Your Life Reloaded
There’s a very interesting trending topic making the rounds through Twitter this week. I noticed it this morning while eating my croissant (baked personally for me by a resident octopus) and drinking my tea (brewed for me by a monocle-wearing shark).
That Trending Topic is #TweetYour16YearOldSelf
For the uninitiated, what is a trending topic on Twitter? Essentially, a trending topic is a word or phrase that has generated a lot of buzz, having been mentioned by a lot of people on Twitter throughout the day. In this case, someone came up with the idea to tweet something they’d like to tell their younger self (perhaps some advice), and after a while, the idea spread like wild fire.
Reading some of the things people would say if they could send a tweet to their younger selves has been interesting, entertaining and thought provoking. But I wasn’t compelled to participate myself until reading a lovely blog post by Chibi Jeebs, in which she highlighted a few things in particular that she would tell a young Chibi.
How rad. Introspection is necessary to improve yourself as a human being, and this trend encourages it. What better way to make yourself a better man or woman in the future than to look to your past? You can’t change the mistakes, but you can learn from them.
What would I say if I could send a tweet to my 16-year-old self?
I wouldn’t stop at just one thing. Here’s what advice I’d give to Bizarro-Tristan:
- Those jeans are far, far too baggy. You look like a clown. Ask Dad to take them in for you.
- Is this what you really want? Or is it what you think everyone else wants? You know what I’m talking about.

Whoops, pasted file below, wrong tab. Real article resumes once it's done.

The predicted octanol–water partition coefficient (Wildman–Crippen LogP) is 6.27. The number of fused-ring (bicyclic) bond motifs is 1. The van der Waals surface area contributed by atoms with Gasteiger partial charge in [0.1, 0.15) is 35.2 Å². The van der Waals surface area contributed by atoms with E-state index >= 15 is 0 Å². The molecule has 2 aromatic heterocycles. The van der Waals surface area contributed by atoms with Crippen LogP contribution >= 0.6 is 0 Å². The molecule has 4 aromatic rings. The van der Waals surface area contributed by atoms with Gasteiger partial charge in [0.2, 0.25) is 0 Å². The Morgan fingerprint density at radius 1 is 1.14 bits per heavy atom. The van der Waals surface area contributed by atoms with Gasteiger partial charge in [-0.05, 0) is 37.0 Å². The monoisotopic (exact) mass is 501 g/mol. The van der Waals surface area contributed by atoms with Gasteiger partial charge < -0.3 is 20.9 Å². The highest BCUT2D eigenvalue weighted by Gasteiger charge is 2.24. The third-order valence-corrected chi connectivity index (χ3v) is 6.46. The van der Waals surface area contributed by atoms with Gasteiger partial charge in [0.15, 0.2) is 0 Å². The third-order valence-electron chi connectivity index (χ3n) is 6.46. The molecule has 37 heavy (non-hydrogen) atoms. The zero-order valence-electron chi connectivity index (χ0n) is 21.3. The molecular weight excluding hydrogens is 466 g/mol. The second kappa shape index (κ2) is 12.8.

- Be patient. You’ll find what you need; Just not yet, and not from who you think right now.
- No one person is ever worth neglecting your true friends for. You need them, and they need you.
- Geeks will be cool in a few years. Seriously.
- That idea you have, that thing that you’re building right now… It’s good! Keep developing it. Don’t let it die.
- You’re going to be stupid and end your friendship with your best friend. But it’s ok; You’ll both smarten up, and your friendship will become stronger than ever.
- Basket weaving is no substitute for calculus, and your high school does not offer such a course.
- Don’t stop writing code.
- Turns out it’s true – Mum and Dad really do know what they’re talking about. Appreciate their wisdom, you dork.
- Invent Twitter.
What if you could do it all again?
What if you could go back to sixteen and do it all again? Or what if you could go back, meet that younger you and guide them through their next few years with the knowledge and wisdom you have now? Would you do it?
Your first instinct may be to say yes. After all, think of how much better your life could be now if you had done a few things a little differently. But would you really be the same person you are today? Are we truly the sum of all our experiences? And if you changed even one of those experiences, what impact would it have on you or your life now? Don’t think about it too hard. I do sometimes, and it leaves my mind feeling like it’s just been smacked in the buttocks with a splintery cricket bat covered with angry fire ants.
But in the end, my answer is no. I made mistakes when I was sixteen. I’ve made mistakes since then. I’m still making them now. I need the experience and the strength I’ve gained from all those past mistakes, and I wouldn’t trade them for anything. Except maybe a coconut.